We Sniders are an obsessive-compulsive lot that can barely function in normal society without a lot of medication and public embarrassment. And nowhere is this made more manifest than at Christmastime. We’re big on traditions — so much that anytime something new happens on or around Christmas, we declare it a new tradition and insist that it happen again in all subsequent years. (This includes accidents and family tragedies.)
For example, one year when we kids were young, Dad tried to take a shower before coming out to the living room so we could all open presents. We were enraged that he would delay the proceedings. The next year, he turned on the shower, and when we heard it, we raced down the hall to kill him. Turns out he was still fully clothed and was merely pretending to take a shower to see what we’d do. And the merry new tradition of pretending to shower was born.
So each year we add more and more traditions to the 30 years’ worth we already have, making Christmas more and more complicated, to the point that we now have to begin observing it on Dec. 20 just so we can be done by New Year’s. I shudder to think what will happen the first time I’m not able to fly home for the holidays. I suspect the family will do everything as per normal, and just leave silent spaces where my lines would normally go. (Sample dialogue: “Now I remember why I moved out”; “Someone get rid of that stupid cat”; “I have TWO sisters?”)
One of our traditions is accusing each other of ruining Christmas. This is sometimes done in a joking manner, and sometimes it is accompanied by a torrent of tears. It is an essential part of the American Christmas experience, as it helps remind us that no matter what goes wrong, it is always someone else’s fault.
The greatest crime this year was committed by Mom (the record-holder in the field of Christmas-ruining), who allowed her yappy little dogs to dictate the placement of the presents. Normally, of course, the presents are under the tree, where they belong, as mandated by the Bible. But the chihuahuas, Andy and Pee-Wee, apparently wreaked havoc on them, so they (the presents) were put on the pool table instead.
Now, I ask you: Is it acceptable to put Christmas presents on a pool table? Can you picture the Wise Men doing that? Do the Norman Rockwell paintings allow for it? If you ask me, it’s a travesty with a capital T. Besides, any dog that can’t climb up on a pool table is no real dog at all, and trust me, Andy and Pee-Wee are not real dogs. They are gophers, or throw pillows, or things to kick. They bark ALL THE TIME, in accordance with the law of nature dictating that creatures with the least capacity for coherent thought should also make the most noise. (See also Jerry Falwell.) Pee-Wee is also Andy’s father AND grandfather, thanks to some mating shenanigans that apparently are OK in the dog family but that we humans tend to frown upon, at least this far North. I think the inbreeding actually made them stupider than your average chihuahuas, if you can believe that.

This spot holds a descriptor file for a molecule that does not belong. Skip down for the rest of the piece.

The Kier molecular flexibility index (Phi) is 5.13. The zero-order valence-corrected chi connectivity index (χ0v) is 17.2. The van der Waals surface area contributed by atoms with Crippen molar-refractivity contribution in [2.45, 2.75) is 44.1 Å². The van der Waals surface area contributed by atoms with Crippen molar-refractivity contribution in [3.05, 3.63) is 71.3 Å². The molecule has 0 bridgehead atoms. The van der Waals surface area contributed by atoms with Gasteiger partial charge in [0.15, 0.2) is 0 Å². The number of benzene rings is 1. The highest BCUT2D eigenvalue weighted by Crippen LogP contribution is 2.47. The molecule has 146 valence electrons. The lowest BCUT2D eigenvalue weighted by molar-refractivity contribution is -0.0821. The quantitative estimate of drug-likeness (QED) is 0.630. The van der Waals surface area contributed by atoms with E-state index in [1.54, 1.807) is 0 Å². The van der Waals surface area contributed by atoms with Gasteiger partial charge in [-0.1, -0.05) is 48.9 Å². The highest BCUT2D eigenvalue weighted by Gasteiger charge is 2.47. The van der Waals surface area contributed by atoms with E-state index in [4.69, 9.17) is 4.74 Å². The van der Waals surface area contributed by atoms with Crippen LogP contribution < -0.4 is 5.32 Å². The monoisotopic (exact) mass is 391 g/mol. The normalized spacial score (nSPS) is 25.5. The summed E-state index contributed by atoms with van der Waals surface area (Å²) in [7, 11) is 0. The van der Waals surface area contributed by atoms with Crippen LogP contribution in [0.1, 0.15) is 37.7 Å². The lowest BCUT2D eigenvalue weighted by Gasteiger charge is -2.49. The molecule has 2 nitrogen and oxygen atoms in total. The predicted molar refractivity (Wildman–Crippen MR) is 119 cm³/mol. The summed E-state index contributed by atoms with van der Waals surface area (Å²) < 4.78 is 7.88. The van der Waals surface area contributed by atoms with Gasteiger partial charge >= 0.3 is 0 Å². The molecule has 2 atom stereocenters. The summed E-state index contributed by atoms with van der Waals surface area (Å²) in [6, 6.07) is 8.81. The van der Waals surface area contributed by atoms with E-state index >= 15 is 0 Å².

Anyway, speaking of stupid, our newest tradition is riding my brother Jeff down the stairs. See, Jeff’s a big guy. Huge, in fact. He could eat you under the table, and then eat you and the table. And our parents just bought a new house, with a second story, and the house we grew up in had no stairs, so stairs are a novelty. And so now for fun, Jeff lies on his belly and slides down the stairs with someone on his back, riding him like a sled. We have video footage of Mom doing this.
Some families get really dysfunctional around Christmas. But not mine. We’ve got all that medication to help us out.
This column was written entirely from my parents' home in Lake Elsinore, Calif., where I stayed for a few days at Christmas. It was also written a couple days before Christmas, with the assumption that no late-breaking Christmas-ruining events would occur on the day itself.
I do not think this column is particularly funny, but it is jolly and merry and all that. And my mom will love it, since it talks about her.